You'll need a very good graphics card to run Watch Dogs Legion nicely at very high or ultra settings - especially at 1440p or 4K - but you'll also require a solid CPU as it's one of the most CPU-bound modern games on the market. With older CPUs of generations past, your rig is going to struggle, even if you have a solid GPU. If you want to lower CPU usage to increase FPS, reduce the "Extra Details" first and foremost as it's the most CPU intensive setting. For anyone wondering, the older Watch Dogs 2 is also very CPU intensive.
Flight simulators tend to be more demanding on the CPU than your average PC game, and MSFS2020 is absolutely no exception. It doesn't just punch GPUs squarely in the face; it'll simultaneously wreak havoc on any poor processor that's not up to standard. As of 2021, it's easily one of the most demanding games overall, and if you slap on a VR headset to really get into that cockpit with its solid VR mode, your CPU and GPU are only going to get more of a hammering.
The Far Cry series has always been somewhat CPU intensive, but Far Cry 5 takes it up a notch and along with New Dawn seems to be the most CPU intensive entry in the series as PC Gamer confirms:
"Far Cry 5 proves to be more demanding on the CPU than previous installments in the series, likely due in a large part to the way the AI is constantly throwing 'excitement' at the player".
As mentioned earlier, simulations are prime suspects to dish out a good CPU beating, and DCS World is no exception. Especially if you're playing in VR for the ultimate immersive experience, where both your CPU and GPU are further utilized, and where your frame rate aims are naturally higher since the best PC VR headsets have refresh rates of 90Hz or higher (meaning that you need to get 90FPS consistently for the smoothest experience).
When a game has advanced physics interactions, you can probably guess that it'll be a relativley CPU demanding game since all those calculations are done on the CPU. That's exactly the case with Boneworks, the amazing VR experience that boasts the most impressive VR interactions we've seen in a video game yet (yup, even more cool than the pretty epic physics in Half Life Alyx). If you want the best performance in Boneworks, bring a high-end CPU to the party; choppy frame rates in VR are a whole lot more unpleasant than in regular flatscreen games.
Another VR gem with super-cool, complex physics interactions that will have you dropping frames and throwing up all over the place in no time should you dare bring a measly i3 or R3 to the show (consistent frame rates are crucial in VR for enjoyment and to avoid motion sickness). Only a Sith deals in absolutes, but it's truly an absolute must to step up your CPU game to at least a modern R5 or i5 (and ideally an R7 or i7) if you want a great, smooth experience in this title.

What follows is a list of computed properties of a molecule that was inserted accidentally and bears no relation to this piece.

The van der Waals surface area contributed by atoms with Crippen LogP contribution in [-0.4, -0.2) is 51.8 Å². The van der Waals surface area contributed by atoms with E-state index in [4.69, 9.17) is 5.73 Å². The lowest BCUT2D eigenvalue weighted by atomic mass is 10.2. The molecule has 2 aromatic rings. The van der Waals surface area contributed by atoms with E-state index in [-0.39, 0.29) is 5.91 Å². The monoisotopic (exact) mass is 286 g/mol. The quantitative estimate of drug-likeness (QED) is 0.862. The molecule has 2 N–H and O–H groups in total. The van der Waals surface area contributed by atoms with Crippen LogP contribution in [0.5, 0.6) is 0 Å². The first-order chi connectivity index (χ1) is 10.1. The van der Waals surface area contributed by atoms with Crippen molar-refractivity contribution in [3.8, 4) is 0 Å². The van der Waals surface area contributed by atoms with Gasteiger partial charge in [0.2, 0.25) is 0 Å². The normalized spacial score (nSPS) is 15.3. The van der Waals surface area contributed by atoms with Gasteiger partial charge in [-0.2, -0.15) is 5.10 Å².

A game often used in benchmarks to test modern CPUs and GPUs, Monster Hunter World will hit both your graphics card and processor quite hard. One of the devs explained why its so CPU intensive game in this forum post:
"To eliminate interstitial loading during active gameplay, MHW loads the entire level into memory. In addition to managing assets loaded into memory, it keeps track of monster interactions, health status, environment/object changes, manages LOD & object culling, calculates collision detection and physics simulation, and tons of other background telemetry stuff that you don't see yet requires CPU cycle".
As already said, realistic simulations are often CPU-bound due to all the behind the scenes processing. Cities: Skylines doesn't break that mold, and the SimCity style city-building sim can really give that CPU a good workout once your digital creation develops into a sizeable metropolis with high population and/or traffic counts. I've never played it but I heard it's the best city sim out there to date, though I do fondly remember playing SimCity on the SNES in the late 90's for hours on end as a kid.
BFV is both CPU and GPU demanding, but its somewhat complex battles with vehicles and firefights aplenty makes it one of the most CPU intensive FPS series going around (especially in a heated multiplayer match with lots of players).
For that reason it'll take a very high-end PC to get 144FPS or thereabouts - the ideal frame rate for the FPS genre to take full advantage of fast 144Hz monitors - but even getting and staying above 60FPS will require something at least half-decent. See the guide to BFV requirements if you need specifics.
Open-world games are another prime candidate to be processor-punishing piles of code, and Cyberpunk 2077 is exactly that. Cyberpunk 2077 is also very GPU intensive as well, bringing even high-end systems back down to Earth when you're gaming at high res and/or high settings.
Plus, if you run it with succulent ray-tracing turned on, the game becomes a modern "but can it run Crysis?" meme, which by the way also increases work for the CPU (ray tracing doesn't just increase workload of the GPU). If you have a CPU bottleneck in CP2077, to crank out some extra performance make sure to turn down the "Crowd Density" setting under Gameplay Settings as explained in the best Cyberpunk settings guide.
Many strategy games are more CPU-bound than GPU-bound overall, as graphics take a backseat and somewhat complicated multi-unit gameplay makes up the core of the experience.